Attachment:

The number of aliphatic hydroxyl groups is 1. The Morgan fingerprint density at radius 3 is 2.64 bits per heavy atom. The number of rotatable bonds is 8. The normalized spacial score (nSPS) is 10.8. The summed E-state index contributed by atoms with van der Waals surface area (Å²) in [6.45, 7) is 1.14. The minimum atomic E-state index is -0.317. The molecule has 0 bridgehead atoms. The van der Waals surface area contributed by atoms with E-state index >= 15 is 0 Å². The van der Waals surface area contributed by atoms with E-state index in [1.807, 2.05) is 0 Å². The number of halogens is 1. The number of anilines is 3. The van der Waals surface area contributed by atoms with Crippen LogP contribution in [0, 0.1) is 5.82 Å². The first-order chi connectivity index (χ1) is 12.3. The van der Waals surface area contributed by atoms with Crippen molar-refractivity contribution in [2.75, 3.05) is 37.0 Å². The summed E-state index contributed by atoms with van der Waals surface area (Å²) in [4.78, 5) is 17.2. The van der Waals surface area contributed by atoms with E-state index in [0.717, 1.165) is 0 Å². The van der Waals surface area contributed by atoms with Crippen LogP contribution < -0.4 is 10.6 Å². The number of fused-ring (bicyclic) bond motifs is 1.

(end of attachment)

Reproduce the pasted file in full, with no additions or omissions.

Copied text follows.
The number of aliphatic hydroxyl groups is 1. The Morgan fingerprint density at radius 3 is 2.64 bits per heavy atom. The number of rotatable bonds is 8. The normalized spacial score (nSPS) is 10.8. The summed E-state index contributed by atoms with van der Waals surface area (Å²) in [6.45, 7) is 1.14. The minimum atomic E-state index is -0.317. The molecule has 0 bridgehead atoms. The van der Waals surface area contributed by atoms with E-state index >= 15 is 0 Å². The van der Waals surface area contributed by atoms with E-state index in [1.807, 2.05) is 0 Å². The number of halogens is 1. The number of anilines is 3. The van der Waals surface area contributed by atoms with Crippen LogP contribution in [0, 0.1) is 5.82 Å². The first-order chi connectivity index (χ1) is 12.3. The van der Waals surface area contributed by atoms with Crippen molar-refractivity contribution in [2.75, 3.05) is 37.0 Å². The summed E-state index contributed by atoms with van der Waals surface area (Å²) in [4.78, 5) is 17.2. The van der Waals surface area contributed by atoms with E-state index in [0.717, 1.165) is 0 Å². The van der Waals surface area contributed by atoms with Crippen LogP contribution < -0.4 is 10.6 Å². The number of fused-ring (bicyclic) bond motifs is 1.